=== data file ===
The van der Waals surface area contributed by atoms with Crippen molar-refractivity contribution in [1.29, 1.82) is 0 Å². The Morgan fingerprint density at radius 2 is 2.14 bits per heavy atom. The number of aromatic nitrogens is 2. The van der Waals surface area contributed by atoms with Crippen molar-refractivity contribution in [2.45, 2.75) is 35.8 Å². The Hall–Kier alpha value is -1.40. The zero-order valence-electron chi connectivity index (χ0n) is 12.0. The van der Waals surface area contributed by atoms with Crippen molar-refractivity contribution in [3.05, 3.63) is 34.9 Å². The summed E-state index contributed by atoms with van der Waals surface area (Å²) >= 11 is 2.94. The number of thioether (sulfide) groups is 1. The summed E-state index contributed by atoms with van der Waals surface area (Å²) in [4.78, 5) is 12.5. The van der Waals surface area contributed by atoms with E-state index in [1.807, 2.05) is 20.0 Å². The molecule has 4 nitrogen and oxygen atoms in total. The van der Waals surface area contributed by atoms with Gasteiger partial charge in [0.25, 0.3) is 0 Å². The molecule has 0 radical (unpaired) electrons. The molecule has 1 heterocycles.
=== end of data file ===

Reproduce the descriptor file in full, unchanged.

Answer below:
The van der Waals surface area contributed by atoms with Crippen molar-refractivity contribution in [1.29, 1.82) is 0 Å². The Morgan fingerprint density at radius 2 is 2.14 bits per heavy atom. The number of aromatic nitrogens is 2. The van der Waals surface area contributed by atoms with Crippen molar-refractivity contribution in [2.45, 2.75) is 35.8 Å². The Hall–Kier alpha value is -1.40. The zero-order valence-electron chi connectivity index (χ0n) is 12.0. The van der Waals surface area contributed by atoms with Crippen molar-refractivity contribution in [3.05, 3.63) is 34.9 Å². The summed E-state index contributed by atoms with van der Waals surface area (Å²) >= 11 is 2.94. The number of thioether (sulfide) groups is 1. The summed E-state index contributed by atoms with van der Waals surface area (Å²) in [4.78, 5) is 12.5. The van der Waals surface area contributed by atoms with E-state index in [1.807, 2.05) is 20.0 Å². The molecule has 4 nitrogen and oxygen atoms in total. The van der Waals surface area contributed by atoms with Gasteiger partial charge in [0.25, 0.3) is 0 Å². The molecule has 0 radical (unpaired) electrons. The molecule has 1 heterocycles.